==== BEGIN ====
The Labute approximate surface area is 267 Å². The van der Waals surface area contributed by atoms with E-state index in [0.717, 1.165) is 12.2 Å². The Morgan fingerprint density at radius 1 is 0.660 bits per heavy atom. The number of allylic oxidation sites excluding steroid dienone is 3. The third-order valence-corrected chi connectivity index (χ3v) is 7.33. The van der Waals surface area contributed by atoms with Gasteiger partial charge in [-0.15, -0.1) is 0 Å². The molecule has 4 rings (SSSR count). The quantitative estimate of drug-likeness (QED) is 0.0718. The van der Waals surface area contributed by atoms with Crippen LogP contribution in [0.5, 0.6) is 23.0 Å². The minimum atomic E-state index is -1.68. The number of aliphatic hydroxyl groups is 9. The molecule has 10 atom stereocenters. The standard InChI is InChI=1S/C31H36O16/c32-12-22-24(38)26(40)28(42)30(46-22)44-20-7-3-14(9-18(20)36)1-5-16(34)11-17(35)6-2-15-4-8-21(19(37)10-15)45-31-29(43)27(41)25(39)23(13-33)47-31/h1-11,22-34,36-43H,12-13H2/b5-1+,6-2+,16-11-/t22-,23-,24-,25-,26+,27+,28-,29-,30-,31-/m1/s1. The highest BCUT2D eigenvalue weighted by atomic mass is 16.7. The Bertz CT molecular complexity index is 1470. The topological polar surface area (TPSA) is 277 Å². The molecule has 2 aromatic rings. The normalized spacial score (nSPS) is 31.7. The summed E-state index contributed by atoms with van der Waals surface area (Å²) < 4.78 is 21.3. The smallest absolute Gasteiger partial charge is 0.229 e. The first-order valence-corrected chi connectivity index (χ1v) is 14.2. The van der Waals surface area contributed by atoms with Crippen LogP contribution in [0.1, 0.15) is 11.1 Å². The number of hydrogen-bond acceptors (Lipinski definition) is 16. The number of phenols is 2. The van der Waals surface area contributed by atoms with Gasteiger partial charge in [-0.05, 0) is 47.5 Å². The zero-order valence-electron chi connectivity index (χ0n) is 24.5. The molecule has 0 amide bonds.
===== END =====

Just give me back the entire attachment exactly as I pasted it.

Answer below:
The Labute approximate surface area is 267 Å². The van der Waals surface area contributed by atoms with E-state index in [0.717, 1.165) is 12.2 Å². The Morgan fingerprint density at radius 1 is 0.660 bits per heavy atom. The number of allylic oxidation sites excluding steroid dienone is 3. The third-order valence-corrected chi connectivity index (χ3v) is 7.33. The van der Waals surface area contributed by atoms with Gasteiger partial charge in [-0.15, -0.1) is 0 Å². The molecule has 4 rings (SSSR count). The quantitative estimate of drug-likeness (QED) is 0.0718. The van der Waals surface area contributed by atoms with Crippen LogP contribution in [0.5, 0.6) is 23.0 Å². The minimum atomic E-state index is -1.68. The number of aliphatic hydroxyl groups is 9. The molecule has 10 atom stereocenters. The standard InChI is InChI=1S/C31H36O16/c32-12-22-24(38)26(40)28(42)30(46-22)44-20-7-3-14(9-18(20)36)1-5-16(34)11-17(35)6-2-15-4-8-21(19(37)10-15)45-31-29(43)27(41)25(39)23(13-33)47-31/h1-11,22-34,36-43H,12-13H2/b5-1+,6-2+,16-11-/t22-,23-,24-,25-,26+,27+,28-,29-,30-,31-/m1/s1. The highest BCUT2D eigenvalue weighted by atomic mass is 16.7. The Bertz CT molecular complexity index is 1470. The topological polar surface area (TPSA) is 277 Å². The molecule has 2 aromatic rings. The normalized spacial score (nSPS) is 31.7. The summed E-state index contributed by atoms with van der Waals surface area (Å²) < 4.78 is 21.3. The smallest absolute Gasteiger partial charge is 0.229 e. The first-order valence-corrected chi connectivity index (χ1v) is 14.2. The van der Waals surface area contributed by atoms with Crippen LogP contribution in [0.1, 0.15) is 11.1 Å². The number of hydrogen-bond acceptors (Lipinski definition) is 16. The number of phenols is 2. The van der Waals surface area contributed by atoms with Gasteiger partial charge in [-0.05, 0) is 47.5 Å². The zero-order valence-electron chi connectivity index (χ0n) is 24.5. The molecule has 0 amide bonds.